Tag: Affordability model

Fantasy League Baseball — Beltway Series Edition

Millenson_122k_3Bob Laszewski’s Health Care Affordability Model has the same connection to the reality of the current  battle over health care reform as a Fantasy Baseball League does to the actual outcome of a major league baseball game; i.e., none.

 Actually, while those who play Fantasy Baseball – might we call them “baseball wonks”? – are affected by what happens in the real world to the players they have selected, they have no illusions of reciprocity. Laszewski is a brilliant analyst whose examination of the various political proposals for health-care reform have become a “must-read.” But in making his own proposal, Laszewski, a strategy consultant based in Washington, has managed to completely ignore the fact that reform is an intensely political process.

 “The Health Care Affordability Model…could be attached to virtually any health care reform plan now on the table,” he writes.

 No, it couldn’t. Just like managing a Fantasy Baseball team has no connection to managing real major league players. Given Laszewski’s timing, his proposal is somewhere between almost irrelevant and completely so. Which is not to say his ideas are wrong.

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Why Congress Should Consider Bob Laszewski’s Health Care Affordability Model

ALP_H_BK_0010 Over the last few months, I have become increasingly disheartened over the prospects for meaningful health care reform.

First, the process is terribly conflicted, and it shows. In the first quarter of 2009, the Center for Responsive Politics reported that the health care industry contributed $128 million to Congress. Now that the tide has turned, this has gone mostly to Democrats who, as it turns out, are just as receptive as their Republican predecessors.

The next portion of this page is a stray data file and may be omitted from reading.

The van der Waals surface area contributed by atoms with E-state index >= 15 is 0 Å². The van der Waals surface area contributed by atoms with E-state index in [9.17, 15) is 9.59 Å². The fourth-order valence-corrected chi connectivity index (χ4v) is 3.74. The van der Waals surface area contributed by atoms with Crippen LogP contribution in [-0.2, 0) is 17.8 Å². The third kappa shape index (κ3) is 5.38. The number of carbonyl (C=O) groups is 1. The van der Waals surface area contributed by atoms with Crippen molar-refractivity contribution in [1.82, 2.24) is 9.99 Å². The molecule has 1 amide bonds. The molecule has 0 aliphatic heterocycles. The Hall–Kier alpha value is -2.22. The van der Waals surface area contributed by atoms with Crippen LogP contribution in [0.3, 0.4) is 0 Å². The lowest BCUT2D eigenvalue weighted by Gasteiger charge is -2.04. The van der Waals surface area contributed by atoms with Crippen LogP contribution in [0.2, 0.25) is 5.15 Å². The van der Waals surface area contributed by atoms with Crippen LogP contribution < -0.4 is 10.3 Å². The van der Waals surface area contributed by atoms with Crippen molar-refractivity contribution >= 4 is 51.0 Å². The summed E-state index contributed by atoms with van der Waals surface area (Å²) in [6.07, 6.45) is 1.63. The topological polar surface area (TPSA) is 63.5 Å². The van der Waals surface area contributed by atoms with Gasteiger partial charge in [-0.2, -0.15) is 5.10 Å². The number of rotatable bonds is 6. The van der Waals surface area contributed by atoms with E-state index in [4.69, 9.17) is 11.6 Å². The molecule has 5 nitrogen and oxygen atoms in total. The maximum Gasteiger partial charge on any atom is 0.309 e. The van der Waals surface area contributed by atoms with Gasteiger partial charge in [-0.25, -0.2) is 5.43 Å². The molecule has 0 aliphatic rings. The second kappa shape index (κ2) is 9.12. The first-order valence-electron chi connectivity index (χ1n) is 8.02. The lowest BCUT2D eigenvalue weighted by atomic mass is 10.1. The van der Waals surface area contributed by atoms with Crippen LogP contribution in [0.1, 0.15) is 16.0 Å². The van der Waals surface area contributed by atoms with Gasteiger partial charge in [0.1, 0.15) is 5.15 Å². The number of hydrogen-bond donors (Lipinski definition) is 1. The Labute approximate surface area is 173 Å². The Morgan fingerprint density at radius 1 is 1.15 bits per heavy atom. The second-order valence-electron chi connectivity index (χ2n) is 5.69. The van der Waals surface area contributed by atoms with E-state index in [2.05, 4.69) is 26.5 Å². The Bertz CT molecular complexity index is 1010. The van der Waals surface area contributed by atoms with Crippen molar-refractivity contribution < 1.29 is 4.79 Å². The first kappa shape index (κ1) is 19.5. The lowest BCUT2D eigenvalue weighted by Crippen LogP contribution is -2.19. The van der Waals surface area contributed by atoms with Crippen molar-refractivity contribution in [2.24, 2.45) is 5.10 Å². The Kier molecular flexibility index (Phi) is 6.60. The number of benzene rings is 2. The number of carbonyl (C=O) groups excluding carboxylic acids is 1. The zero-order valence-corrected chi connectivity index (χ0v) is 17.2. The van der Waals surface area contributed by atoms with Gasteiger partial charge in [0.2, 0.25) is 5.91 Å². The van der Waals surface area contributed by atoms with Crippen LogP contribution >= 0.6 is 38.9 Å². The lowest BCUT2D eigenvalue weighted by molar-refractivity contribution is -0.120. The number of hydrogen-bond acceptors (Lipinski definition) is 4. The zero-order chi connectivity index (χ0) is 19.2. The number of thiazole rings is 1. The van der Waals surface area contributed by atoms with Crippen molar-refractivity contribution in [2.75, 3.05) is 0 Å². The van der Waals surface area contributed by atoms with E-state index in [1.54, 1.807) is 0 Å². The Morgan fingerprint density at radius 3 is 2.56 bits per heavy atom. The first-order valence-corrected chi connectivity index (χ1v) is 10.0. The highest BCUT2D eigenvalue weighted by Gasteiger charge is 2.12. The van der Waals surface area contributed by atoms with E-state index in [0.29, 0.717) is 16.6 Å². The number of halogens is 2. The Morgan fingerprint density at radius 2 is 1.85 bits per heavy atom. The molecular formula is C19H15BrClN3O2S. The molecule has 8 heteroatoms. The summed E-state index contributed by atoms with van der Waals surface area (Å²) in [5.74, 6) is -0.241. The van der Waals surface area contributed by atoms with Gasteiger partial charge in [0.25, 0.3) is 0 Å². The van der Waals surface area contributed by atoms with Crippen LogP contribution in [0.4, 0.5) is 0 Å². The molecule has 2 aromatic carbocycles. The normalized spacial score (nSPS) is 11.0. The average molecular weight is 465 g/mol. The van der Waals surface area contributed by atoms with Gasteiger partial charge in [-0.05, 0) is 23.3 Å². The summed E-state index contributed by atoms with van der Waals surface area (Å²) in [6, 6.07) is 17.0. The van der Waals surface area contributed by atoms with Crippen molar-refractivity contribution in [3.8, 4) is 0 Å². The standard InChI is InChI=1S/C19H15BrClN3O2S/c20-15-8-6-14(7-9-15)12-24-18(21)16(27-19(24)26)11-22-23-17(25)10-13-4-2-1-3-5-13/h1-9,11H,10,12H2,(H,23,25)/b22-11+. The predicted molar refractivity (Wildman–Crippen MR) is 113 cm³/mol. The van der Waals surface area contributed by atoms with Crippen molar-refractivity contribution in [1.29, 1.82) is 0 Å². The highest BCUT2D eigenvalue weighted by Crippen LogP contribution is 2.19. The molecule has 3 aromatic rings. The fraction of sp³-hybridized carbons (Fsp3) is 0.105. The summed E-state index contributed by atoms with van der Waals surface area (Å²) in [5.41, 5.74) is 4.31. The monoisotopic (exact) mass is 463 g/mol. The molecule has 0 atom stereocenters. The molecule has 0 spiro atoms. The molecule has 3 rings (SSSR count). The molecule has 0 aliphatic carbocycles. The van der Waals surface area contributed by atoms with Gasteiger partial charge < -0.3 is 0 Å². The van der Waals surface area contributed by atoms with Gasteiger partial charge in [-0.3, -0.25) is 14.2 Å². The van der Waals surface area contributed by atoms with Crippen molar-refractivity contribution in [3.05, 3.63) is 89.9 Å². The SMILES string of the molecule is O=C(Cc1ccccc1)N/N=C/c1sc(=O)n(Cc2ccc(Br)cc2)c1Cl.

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The Affordability Model

Capital_2Most health care experts agree the reason our system is so
unaffordable is because of all of the waste  and unnecessary care—up to
30% of what we spend.I will suggest that it will take the
genius of individual creativity to separate the 70% of this health care
system that is the best in the world from the 30% that is waste.So
far, the Congress has focused more on entitlement expansion then
fundamentally reforming the system and tackling the real
problem—getting all the excess costs out. The result so far is
expensive health care proposals and no real reform.How can we actually make the health care system affordable as we expand coverage? I will suggest a three-pronged attack:

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